Turkey angry at S&P for downgrading ratings

Turkey angry at S&P for downgrading ratings

ANKARA - Agence France- Presse
Turkey angry at S&P for downgrading ratings

AFP photo

Turkish Prime Minister Recep Tayyip Erdoğan denounced Standard and Poor's rating agency on today, saying its downgrading of Turkey's outlook was clouded by an "ideological approach."

Erdoğan told a televised meeting in Istanbul: "This is entirely an ideological approach. You cannot fool anybody, you cannot fool Tayyip Erdoğan." He condemned the outlook revision as "very odd" and hit back at what he implied was discrimination by S&P, which had improved the outlook of crisis-hit neighboring Greece, while lowering the perspective for Turkey.
The Turkish premier also threatened not to recognize the Standard and Poor's as a credible ratings agency.
On Tuesday, Standard and Poor's revised the outlook on Turkey's long-term foreign and local currency sovereign credit ratings to stable, from positive.
On Wednesday, the agency lifted Greece out of selective default status in view of a bond swap which cancelled a big slice of Greek debt.
Explaining its view of Turkey, the agency said: "Less-buoyant external demand and worsening terms of trade (the price of exports compared to imports) have, in our view, made economic re-balancing more difficult, and have increased the risks to Turkey's creditworthiness given its high external debt and the state budget's reliance on indirect tax revenues."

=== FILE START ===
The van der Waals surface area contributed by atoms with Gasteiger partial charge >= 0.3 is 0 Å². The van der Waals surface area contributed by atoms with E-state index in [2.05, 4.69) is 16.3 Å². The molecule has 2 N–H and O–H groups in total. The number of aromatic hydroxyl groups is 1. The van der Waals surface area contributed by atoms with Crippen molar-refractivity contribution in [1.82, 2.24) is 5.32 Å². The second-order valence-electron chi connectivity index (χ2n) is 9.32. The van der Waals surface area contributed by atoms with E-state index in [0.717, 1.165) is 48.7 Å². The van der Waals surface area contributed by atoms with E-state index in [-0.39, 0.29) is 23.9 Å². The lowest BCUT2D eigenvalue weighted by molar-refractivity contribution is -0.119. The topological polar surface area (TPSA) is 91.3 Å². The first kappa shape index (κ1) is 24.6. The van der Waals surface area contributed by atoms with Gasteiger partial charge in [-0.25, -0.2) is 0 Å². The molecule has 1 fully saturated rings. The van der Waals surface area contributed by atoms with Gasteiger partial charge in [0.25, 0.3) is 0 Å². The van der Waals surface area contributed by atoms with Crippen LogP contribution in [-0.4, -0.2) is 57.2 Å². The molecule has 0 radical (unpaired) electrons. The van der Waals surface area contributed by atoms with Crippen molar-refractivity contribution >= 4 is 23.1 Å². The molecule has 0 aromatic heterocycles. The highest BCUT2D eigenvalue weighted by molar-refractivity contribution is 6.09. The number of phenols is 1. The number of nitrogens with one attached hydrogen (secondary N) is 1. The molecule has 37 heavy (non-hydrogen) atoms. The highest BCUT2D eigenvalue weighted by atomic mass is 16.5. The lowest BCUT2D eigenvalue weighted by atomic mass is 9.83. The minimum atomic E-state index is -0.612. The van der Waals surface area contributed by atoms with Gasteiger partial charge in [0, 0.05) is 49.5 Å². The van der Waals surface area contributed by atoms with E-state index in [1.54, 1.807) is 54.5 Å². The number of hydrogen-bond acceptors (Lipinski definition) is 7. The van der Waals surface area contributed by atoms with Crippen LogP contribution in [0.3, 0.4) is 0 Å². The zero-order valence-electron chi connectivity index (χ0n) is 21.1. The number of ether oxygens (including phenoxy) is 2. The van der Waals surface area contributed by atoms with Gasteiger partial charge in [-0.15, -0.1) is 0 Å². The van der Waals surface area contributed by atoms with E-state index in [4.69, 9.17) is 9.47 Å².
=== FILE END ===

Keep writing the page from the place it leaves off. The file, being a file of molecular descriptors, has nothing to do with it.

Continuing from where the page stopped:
The agency said: "We have revised the outlook on Turkey's long-term sovereign credit ratings to stable from positive, reflecting our view that the ratings are likely to remain at the current level during the next 12 months." Finance Minister Mehmet Şimşek joined the government's criticism and blasted the report as full of "very serious" mistakes.

"They should first do... correct analyses," said Şimşek, accusing Standard and Poor's of having obsessions about Turkey and failing to appreciate the political stability in the country where the governing Justice and Development Party (AKP) headed by Erdogan is exercising its third term in power in a row.
Turkey's economy grew by 8.5 percent in 2011 and by 5.2 percent in the final quarter, official data showed on Monday.

The Turkish government forecasts that growth of gross domestic product will slow to 4.0 percent in 2012 owing to the effects of the eurozone crisis, but is confident that the slowdown will be short-term.
However, analysts worry the country's widening current account deficit is a sign the economy is overheating and is in for a sharper slowdown.
On Thursday, official data put inflation on a 12-month basis at 11.14 percent in April after holding steady at 10.43 percent for two months.
Turkey's central bank forecasts inflation to slump to 5.0 percent in 2012.

Standard & Poor,